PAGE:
School Board votes to approve corrective action plan

Published 8:43pm Friday, December 13, 2013

After heavy criticism from the State Department of Education and the public, the Selma City School Board has approved a plan meant to correct any inappropriate actions and state and federal law violations within the school system.

During the Selma City School Board’s monthly Board meeting, the local school board voted to approve the corrective action plan. The vote was 3-2 with the Selma City School Board President Henry Hicks and board member Udo Ufomadu voting against the decision to approve the plan while Selma City School Board Vice President Frank Chesnutt and board members Brenda Randolph-Obomanu, Kirit Chapatwalla voting in favor of the approval.

“When it gets to the point that children are being molested in school and the parents are concerned, the only way you can get them to trust us again is by getting them involved,” Ufomadu said. “So when we voted not to include the citizens, I’m not for that.”

The State Department of Education launched an investigation of the Selma City School in June that led to “evidence of noncompliance with requirements, standards and protocols governing instructional activities, standardized testing, graduation requirements and other state and federal guidelines.”

After the investigation, the State Department of Education ordered Superintendent Gerald Shirley to submit a corrective action plan within 21 days to the State board for approval.

The State Board approved the plan in November, and it was then sent to the local board for review. The corrective plan had to be approved before implementation.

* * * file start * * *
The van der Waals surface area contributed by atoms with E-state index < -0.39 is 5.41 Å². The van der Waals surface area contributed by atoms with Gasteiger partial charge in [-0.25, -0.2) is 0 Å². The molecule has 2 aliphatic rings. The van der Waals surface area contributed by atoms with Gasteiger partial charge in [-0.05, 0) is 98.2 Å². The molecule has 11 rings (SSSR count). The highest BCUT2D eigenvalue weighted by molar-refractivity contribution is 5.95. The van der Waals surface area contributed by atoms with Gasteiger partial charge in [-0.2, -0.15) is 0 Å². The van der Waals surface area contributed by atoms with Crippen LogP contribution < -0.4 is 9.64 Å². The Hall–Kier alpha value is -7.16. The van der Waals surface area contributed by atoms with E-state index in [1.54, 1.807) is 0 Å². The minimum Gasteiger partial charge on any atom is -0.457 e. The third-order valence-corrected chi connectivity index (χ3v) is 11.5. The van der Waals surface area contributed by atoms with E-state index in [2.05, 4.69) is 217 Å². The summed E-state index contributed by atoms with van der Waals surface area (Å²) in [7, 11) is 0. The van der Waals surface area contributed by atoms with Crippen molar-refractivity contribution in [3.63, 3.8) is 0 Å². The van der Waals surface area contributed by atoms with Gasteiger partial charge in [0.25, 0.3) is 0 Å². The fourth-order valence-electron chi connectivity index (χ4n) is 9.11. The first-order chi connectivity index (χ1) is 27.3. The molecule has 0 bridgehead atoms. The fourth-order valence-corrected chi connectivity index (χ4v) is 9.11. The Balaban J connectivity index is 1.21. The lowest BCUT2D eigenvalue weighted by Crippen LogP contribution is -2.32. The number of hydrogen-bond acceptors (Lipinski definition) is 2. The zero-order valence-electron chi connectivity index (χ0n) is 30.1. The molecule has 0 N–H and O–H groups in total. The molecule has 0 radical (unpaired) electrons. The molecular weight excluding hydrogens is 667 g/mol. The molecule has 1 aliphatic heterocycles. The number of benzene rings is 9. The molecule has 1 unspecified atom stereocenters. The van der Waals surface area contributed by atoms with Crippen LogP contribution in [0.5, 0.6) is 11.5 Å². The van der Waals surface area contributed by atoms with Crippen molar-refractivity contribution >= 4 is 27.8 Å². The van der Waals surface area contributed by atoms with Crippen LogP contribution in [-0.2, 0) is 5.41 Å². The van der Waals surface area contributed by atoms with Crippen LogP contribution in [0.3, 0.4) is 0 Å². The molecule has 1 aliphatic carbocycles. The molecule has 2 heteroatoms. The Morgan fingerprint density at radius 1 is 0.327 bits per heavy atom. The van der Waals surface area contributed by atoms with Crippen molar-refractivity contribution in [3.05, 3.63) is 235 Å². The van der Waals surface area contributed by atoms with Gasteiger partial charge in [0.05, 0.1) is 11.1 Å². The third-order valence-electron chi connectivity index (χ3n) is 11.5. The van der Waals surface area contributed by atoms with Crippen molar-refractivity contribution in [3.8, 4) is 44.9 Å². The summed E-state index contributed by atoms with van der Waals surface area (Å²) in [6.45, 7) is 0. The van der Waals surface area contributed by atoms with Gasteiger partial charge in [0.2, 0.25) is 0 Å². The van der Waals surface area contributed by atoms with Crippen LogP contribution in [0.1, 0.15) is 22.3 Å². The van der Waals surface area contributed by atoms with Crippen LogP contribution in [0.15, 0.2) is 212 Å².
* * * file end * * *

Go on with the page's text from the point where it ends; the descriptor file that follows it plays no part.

According the plan, the local school system strives to: institutionalize processes and procedures to improved overall instructional program and academic performance; implement a comprehensive monitoring system to ensure accountability at every level of school operations; institute a continuous system-wide evaluation program including, but not limited to, assessing teachers, administrators, central office, superintendent and program areas; develop and implement a continues plan for building public trust in the Selma City School Community.

“We have board members, but two are constantly undermined,” Ufomadu said. “We don’t actually know what’s going on and that’s wrong.”

Ufomadu said that he refuses to accept the plan no matter the feedback he receives from others.

“I don’t think I will go along with this,” he said. “I know that lot of people are going to hold this against me, but that me. “

The deadline for the first progress update is March 15, 2014.

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